Forecasting a significant drop in revenue for the fourth quarter, a J.P. Morgan analyst today reported that Cisco Systems Inc. “could” soon announce a workforce reduction of 10%, which would be equal to about 6,600 employees.
The analyst, Ehud Gelblum, said a 10% reduction would save the networking company about $900 million a year.
“We expect Cisco to guide fourth fiscal quarter revenue down 17-22%, year over year, as demand continues to deteriorate, in-line with our estimate for a 21% year over year decline,” Gelblum wrote in his 49-page first-quarter 2009 preview of communications equipment and networking companies. Cisco's fourth fiscal quarter ends July 31. “We believe Cisco could also announce a 10% headcount reduction, which we calculate could save $900M annually,” he wrote.
The dismal sales outlook for Cisco, and the possibility of layoffs, comes as two Cisco competitors, Juniper Networks Inc. and F5 Networks Inc., recently lowered sales projections, citing a drop in purchases of networking equipment by their customers.
Gelblum said that both Juniper and F5 were able to increase their earnings-per-share expectations despite expected revenue declines because they had made aggressive cost cuts.
Gelblum said his favorite stocks for the longer term in the sector are those of Motorola Inc., Qualcomm Inc., Ciena Corp. and F5. He favors them because of a combination of factors, including product growth and aggressive cost-cutting.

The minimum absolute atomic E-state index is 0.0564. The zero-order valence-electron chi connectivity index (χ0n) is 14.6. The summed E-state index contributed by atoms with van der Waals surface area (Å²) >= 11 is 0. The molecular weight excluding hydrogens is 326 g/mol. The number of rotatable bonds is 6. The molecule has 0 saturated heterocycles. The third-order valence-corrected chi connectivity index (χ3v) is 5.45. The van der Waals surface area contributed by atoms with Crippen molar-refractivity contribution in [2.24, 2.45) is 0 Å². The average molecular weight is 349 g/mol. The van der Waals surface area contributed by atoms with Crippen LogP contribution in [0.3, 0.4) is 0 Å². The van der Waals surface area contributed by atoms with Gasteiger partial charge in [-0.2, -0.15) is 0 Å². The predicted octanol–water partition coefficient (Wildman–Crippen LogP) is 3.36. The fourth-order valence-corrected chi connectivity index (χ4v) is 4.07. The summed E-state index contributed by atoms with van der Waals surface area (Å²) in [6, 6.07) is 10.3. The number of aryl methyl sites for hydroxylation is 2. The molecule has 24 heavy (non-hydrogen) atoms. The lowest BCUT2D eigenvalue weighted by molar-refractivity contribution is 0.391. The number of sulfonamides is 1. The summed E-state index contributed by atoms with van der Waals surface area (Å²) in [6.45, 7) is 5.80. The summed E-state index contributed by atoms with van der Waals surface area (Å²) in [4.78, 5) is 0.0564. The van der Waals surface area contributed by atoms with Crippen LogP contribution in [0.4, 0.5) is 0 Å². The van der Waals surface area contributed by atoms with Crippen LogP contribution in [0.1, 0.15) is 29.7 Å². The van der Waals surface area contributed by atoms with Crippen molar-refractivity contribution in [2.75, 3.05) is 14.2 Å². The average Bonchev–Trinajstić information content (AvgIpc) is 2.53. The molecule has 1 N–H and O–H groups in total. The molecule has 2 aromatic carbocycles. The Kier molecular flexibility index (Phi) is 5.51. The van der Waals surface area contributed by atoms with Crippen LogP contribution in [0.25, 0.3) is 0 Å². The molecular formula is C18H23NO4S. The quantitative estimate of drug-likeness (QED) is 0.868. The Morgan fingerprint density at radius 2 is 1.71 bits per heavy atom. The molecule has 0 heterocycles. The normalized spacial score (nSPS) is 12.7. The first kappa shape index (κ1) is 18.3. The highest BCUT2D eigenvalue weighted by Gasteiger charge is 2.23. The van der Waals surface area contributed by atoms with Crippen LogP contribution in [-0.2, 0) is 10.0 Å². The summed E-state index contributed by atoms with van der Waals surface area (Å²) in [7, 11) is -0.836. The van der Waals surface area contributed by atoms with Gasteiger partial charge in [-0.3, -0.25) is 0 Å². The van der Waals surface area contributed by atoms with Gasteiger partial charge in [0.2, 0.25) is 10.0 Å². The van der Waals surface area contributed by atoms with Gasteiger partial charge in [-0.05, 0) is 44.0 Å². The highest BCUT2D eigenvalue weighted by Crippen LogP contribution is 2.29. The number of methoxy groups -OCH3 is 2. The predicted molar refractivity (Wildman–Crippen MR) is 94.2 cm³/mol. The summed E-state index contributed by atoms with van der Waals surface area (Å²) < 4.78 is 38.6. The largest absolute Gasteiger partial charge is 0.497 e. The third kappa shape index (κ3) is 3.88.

Cisco is expected to offer guidance for its fourth fiscal quarter when it announces its third-quarter results in a conference call May 6. The company has about 66,000 employees.
A Cisco spokesman declined comment on the J.P. Morgan report directly but noted that Cisco officials in February discussed a “limited restructuring” that could lead to 1,500 to 2,000 job reductions companywide in the “near term.”
The spokesman said the 1,500 to 2,000 jobs “do not represent a broad-scale layoff in our workforce…. This limited restructuring is part of our ongoing, targeted realignment of resources. While Cisco constantly manages its business priorities, resources and overall employee alignment as part of our overall business management process, we are sensitive to the impact these decisions have on employees during this challenging economic environment. We are doing everything possible to minimize the impact on employees affected by the limited restructuring.”